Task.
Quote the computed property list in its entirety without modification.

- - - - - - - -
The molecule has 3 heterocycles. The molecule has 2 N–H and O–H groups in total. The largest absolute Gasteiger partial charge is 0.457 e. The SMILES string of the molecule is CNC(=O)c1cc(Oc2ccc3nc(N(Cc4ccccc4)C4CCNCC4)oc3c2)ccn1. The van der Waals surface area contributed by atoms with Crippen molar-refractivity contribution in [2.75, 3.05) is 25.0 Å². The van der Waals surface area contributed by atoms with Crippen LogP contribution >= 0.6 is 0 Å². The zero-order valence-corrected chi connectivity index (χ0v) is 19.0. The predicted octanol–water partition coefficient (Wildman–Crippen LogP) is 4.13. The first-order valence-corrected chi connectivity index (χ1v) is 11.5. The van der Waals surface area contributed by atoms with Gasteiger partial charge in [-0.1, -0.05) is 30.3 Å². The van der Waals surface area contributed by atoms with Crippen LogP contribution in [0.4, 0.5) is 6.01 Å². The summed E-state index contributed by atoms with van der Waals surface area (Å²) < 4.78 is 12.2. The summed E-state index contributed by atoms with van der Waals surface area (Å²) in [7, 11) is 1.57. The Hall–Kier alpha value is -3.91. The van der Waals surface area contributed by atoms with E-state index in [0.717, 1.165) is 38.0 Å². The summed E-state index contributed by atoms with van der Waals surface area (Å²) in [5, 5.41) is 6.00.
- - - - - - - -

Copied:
The molecule has 3 heterocycles. The molecule has 2 N–H and O–H groups in total. The largest absolute Gasteiger partial charge is 0.457 e. The SMILES string of the molecule is CNC(=O)c1cc(Oc2ccc3nc(N(Cc4ccccc4)C4CCNCC4)oc3c2)ccn1. The van der Waals surface area contributed by atoms with Crippen molar-refractivity contribution in [2.75, 3.05) is 25.0 Å². The van der Waals surface area contributed by atoms with Crippen LogP contribution >= 0.6 is 0 Å². The zero-order valence-corrected chi connectivity index (χ0v) is 19.0. The predicted octanol–water partition coefficient (Wildman–Crippen LogP) is 4.13. The first-order valence-corrected chi connectivity index (χ1v) is 11.5. The van der Waals surface area contributed by atoms with Gasteiger partial charge in [-0.1, -0.05) is 30.3 Å². The van der Waals surface area contributed by atoms with Crippen LogP contribution in [0.4, 0.5) is 6.01 Å². The summed E-state index contributed by atoms with van der Waals surface area (Å²) < 4.78 is 12.2. The summed E-state index contributed by atoms with van der Waals surface area (Å²) in [7, 11) is 1.57. The Hall–Kier alpha value is -3.91. The van der Waals surface area contributed by atoms with E-state index in [0.717, 1.165) is 38.0 Å². The summed E-state index contributed by atoms with van der Waals surface area (Å²) in [5, 5.41) is 6.00.